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Day and Nike just do it
By Steve Bowman
Great Outdoor Games staff

STUTTGART, Ark. — There is a distinct yellow tint in the semi-finals of the Super Retriever Series. The top five retrievers to make it into the top 12 are yellow Labradors.

Scott Greer & Liza
Scott Greer and his yellow lab, Liza, enter the semifinal round of 12 in fourth place.
Leading the way in the yellow invasion is veteran Jerry Day and Nike of College Park, Ga.

Day is the ESPN Great Outdoor Games 2001 gold and 2002 silver medallist. He won those medals with Super Sue, but is running Super Sue's daughter, Nike, in this event.

Day added the punctuation to the day that saw a complete shift in the results from day one. During the opening round, raw talent ruled over experience with Woody a black Labrador, handled by Mike Creasey of Searcy, Ark., taking the lead.

In this round, though, the final 12 handlers' experience proved to be the deciding factor.

Day and Nike set the pace in the semi-finals with 31 points. Other top finishers included: Dana Giovannello and Windy of Cabot, Ark. in second with 33 points, Reece Hudson and Kay Lee of Dover, Ark. in third with 34 points, Scott Greer and Liza of Friendship, Tenn. in fourth with 35 points and Marc Fritzmeier and Emmy of Rochchester, Minn. in fifth with 48 points.

Included in the top 12 is Stacey West, who qualified two retrievers, Rankin and Brandy, in seventh and eighth place, respectively. Super Retriever Series rules, however, allow a handler to carry over only one dog into the semi-final. West will run Rankin and by dropping Brandy, Bill Autry and Cody of Bentley, La. moved into the 12th spot.

Noticeably missing from the semi-final field is Woody, who lead after the first day, but carded a "Did Not Finish" in the second round. He was one of seven dogs of the 25 that failed to complete the course.

"The fact that so many champions failed to complete the test shows you how difficult the Super Retriever Series can be," said Justin Tackett, organizer of the event. "These courses are set up to test every facet of the handler/retriever relationship. The first day was a marking test. Today it was more of a control test to see which retriever/handler teams exhibited the best teamwork."


A "control test with one bad ass mark"

The test billed as "" included two marks and a blind retrieve. The first mark was thrown at 250 yards into tall grass with a second mark falling 100 yards away in the exact spot of the final mark on day one.

"The two marks don't seem like much on the surface," Day said. "But, man, they were killer."

Each dog was directed to the second mark first, and proved to be an easy pick up for the majority of the dogs. But it's location for two days in a row would prove to be a major factor on the blind retrieve.

The two marks don't seem like much on the surface. But, man, they were killer.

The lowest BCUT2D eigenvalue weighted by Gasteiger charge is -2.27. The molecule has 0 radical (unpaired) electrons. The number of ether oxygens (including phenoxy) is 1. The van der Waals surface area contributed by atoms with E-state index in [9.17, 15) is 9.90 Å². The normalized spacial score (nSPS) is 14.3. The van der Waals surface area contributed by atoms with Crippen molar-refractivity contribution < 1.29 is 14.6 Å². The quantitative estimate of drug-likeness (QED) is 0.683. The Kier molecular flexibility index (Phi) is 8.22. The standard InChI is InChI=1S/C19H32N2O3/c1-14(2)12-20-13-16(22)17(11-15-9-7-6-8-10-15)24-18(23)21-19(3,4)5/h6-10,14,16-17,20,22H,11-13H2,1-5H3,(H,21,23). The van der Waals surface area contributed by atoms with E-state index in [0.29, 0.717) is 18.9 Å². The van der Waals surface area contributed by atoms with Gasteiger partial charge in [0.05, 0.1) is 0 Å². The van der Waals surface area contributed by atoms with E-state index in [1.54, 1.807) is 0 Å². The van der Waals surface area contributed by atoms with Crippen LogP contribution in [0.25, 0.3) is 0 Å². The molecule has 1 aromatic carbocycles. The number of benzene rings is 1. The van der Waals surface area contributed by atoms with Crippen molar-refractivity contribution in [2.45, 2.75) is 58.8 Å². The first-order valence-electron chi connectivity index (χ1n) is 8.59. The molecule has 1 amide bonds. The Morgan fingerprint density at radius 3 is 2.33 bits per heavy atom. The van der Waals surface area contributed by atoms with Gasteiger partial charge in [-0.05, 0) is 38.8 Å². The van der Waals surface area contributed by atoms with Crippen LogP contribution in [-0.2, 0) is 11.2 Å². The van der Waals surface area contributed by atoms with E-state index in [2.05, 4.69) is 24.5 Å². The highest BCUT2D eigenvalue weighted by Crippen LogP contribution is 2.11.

Handler Jerry Day, on Friday's challenging course setup.
The first mark — retrieved second — landed on dry ground, but the dogs had to swim 100 yards into a stiff wind to get to land. The lay of the land and the wind continually pushed them right of the target, causing handling problems for almost every dog in the field. To make matters worse, the winger station from day one was left in place, and many of the savvy trial dogs keyed on it, which was further right of the mark. In addition, overcast skies made marking the fall difficult at best.

"For most of the dogs, that first mark virtually turned into a blind retrieve," said Jerry Holden, judge of the series.

Of the seven dogs that did not finish, more than half got hung up on that cast. But the deciding factor came on the blind retrieve. The cast had to make in a straight line along the right bank of a pond. The course took the dogs from land, into water, over land on small point, back into water along the edge of a lazy cove and back to small point of land and into water.

"It's the most impressive blind I've seen," Giovannello said.


Difficult conditions

The course — with the wind blowing left to right — and the suction of the land to the right continually tripped up the dogs and handlers. To make matters worse, the easy mark from day one and day two was 50 yards to the right, providing another reason to pull the dogs off line.

"You just had everything going against you." Day said.

The biggest example of that came with Creasey and Woody. The team had only knocked up 18 points going into the blind, but Creasey could not keep Woody off of the land and in the water.

While the top dogs handled the course, in almost every instance each of the dogs racked up more points in the second round than the opening day.

"The first day's test was about heart and courage," Holden said. "Today it was about control and trust in the handler on the long mark and the blind. Both are very important to a handler/retriever team, but both are very important."

The final 12 advance to a semi-final test that will be held Saturday at Mack's Prairie Wings in Stuttgart. The running of that test will be aired in two separate television shows on ESPN2 on June 21, 2003 at 10:30 a.m. EST.

The top six after Saturday's round will advance to the finals on Sunday.

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